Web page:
Forward to the Future
More importantly, it proves the concept of retinal implants as a whole. Future models with many more electrodes and smaller components, and without a need for external parts or power, could restore normal vision. It’s now just a case of continuously refining a technology that already works.
It’s not just about the hardware to interface with or replace the retina. What matters just as much, if not more, is understanding the neural code the retina uses to talk to the visual cortex of the brain. Think about it this way, if you send a signal to your TV in a format that it doesn’t understand, you’ll get either no picture or a very bad one. So figuring out what “language” the visual cortex speaks with the retina is crucial.
One scientist has pioneered the research into this area and successfully cracked the visual code with several animal models such as mice. Sheila Nirenberg has made massive strides in figuring out how to talk to the brain when the visual chain is broken. Her latest solution uses a mix of camera technology and genetic engineering to give the brain visual information. The genes she implants into the eyes respond to the coded messages from the camera and relays them to the brain, allowing for vision.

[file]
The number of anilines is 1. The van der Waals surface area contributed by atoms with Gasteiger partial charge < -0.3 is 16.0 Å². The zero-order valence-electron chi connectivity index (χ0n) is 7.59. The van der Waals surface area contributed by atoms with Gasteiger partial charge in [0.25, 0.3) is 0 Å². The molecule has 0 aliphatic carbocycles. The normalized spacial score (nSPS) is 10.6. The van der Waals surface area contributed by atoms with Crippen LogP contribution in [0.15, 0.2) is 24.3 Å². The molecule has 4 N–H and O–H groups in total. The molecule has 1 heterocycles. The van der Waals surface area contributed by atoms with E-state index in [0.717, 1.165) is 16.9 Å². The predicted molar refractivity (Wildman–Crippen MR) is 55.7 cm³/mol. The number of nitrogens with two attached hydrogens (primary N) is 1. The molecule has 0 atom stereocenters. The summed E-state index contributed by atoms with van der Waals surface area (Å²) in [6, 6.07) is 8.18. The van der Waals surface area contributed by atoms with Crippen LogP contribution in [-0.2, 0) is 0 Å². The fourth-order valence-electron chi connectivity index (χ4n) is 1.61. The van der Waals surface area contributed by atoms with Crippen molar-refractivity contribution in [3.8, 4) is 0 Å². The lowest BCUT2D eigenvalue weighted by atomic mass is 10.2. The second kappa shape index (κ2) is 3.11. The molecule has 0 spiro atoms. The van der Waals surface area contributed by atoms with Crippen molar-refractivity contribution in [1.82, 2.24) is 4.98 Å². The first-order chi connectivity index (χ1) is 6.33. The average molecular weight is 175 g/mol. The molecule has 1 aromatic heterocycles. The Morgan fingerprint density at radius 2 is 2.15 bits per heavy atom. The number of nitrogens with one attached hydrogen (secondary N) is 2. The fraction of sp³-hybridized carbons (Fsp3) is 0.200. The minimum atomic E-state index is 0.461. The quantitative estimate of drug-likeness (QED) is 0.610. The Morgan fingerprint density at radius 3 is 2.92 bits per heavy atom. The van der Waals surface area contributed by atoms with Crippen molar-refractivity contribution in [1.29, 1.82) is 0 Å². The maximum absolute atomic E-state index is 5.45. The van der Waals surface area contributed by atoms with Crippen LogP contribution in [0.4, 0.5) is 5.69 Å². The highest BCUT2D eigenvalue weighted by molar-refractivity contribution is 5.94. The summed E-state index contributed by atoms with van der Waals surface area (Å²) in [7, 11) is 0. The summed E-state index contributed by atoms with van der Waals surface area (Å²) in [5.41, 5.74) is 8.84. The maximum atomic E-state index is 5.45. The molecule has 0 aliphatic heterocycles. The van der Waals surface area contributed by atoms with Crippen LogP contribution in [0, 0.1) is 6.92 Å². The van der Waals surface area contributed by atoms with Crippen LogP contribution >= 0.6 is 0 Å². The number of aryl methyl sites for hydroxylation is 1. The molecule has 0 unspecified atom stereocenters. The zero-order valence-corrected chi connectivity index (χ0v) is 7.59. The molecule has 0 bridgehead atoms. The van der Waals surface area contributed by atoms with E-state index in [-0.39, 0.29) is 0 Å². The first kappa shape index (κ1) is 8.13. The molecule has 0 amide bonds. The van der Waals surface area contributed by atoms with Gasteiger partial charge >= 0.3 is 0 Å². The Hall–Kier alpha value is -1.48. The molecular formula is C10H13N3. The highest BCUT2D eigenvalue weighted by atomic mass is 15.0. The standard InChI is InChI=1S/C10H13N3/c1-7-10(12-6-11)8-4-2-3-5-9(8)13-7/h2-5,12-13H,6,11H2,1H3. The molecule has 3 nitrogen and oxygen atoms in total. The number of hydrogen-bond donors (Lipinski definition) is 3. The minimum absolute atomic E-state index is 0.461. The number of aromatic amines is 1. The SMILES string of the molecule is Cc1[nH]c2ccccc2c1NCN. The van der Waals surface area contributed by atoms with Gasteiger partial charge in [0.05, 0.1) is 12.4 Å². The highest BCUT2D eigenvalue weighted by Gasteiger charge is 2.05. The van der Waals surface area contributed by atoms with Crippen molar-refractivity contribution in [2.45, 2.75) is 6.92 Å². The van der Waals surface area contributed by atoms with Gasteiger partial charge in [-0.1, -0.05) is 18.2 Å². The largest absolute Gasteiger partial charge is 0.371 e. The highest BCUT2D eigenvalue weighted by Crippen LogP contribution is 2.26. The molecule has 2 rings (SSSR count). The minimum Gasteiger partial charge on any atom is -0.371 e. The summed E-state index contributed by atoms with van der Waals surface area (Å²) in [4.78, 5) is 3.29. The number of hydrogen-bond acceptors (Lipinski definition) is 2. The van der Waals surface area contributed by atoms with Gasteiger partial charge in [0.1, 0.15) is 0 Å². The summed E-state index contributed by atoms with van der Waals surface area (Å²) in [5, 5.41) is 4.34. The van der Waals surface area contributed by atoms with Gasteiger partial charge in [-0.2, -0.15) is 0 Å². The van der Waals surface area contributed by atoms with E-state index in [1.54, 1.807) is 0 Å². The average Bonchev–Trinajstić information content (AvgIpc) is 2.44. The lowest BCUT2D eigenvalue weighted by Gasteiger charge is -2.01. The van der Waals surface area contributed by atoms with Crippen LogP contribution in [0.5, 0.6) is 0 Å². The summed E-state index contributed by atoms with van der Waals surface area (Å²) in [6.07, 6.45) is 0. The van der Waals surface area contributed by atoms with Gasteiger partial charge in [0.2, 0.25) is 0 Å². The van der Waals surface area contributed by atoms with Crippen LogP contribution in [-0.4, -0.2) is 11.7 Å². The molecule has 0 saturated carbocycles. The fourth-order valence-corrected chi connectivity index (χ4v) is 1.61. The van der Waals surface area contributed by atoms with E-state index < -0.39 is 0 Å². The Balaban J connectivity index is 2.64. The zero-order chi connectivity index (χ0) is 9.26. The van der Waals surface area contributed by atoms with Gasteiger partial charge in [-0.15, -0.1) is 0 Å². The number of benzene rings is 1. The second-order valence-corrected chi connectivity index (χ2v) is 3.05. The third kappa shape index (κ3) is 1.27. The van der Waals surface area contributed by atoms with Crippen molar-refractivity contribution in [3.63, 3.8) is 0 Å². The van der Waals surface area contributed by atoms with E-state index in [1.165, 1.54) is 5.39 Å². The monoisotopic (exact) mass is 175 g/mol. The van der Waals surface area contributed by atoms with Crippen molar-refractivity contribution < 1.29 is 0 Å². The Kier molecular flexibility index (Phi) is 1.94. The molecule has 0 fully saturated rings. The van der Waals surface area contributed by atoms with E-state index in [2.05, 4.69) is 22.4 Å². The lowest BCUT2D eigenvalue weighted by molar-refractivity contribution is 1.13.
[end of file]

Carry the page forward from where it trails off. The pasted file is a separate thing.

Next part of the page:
Attack of the Bionic Clones
Of course, most people would rather just have their natural eyes back instead of all sorts of technological stuff attached or implanted in them. At least for now, these prostheses don’t fully restore vision and are still cumbersome. Biotechnology is not standing still and technologies such as cloning and lab-grown organs could allow for transplants that make a blind person completely whole again. At present only parts of the human eye can be transplanted, the cornea being a prime example. Transplanting an entire eye remains a challenge, regardless of the source. Obviously a cloned eye won’t suffer from rejection issues, but attaching the optic nerve and all the fine muscles that move the eye is a huge prospect.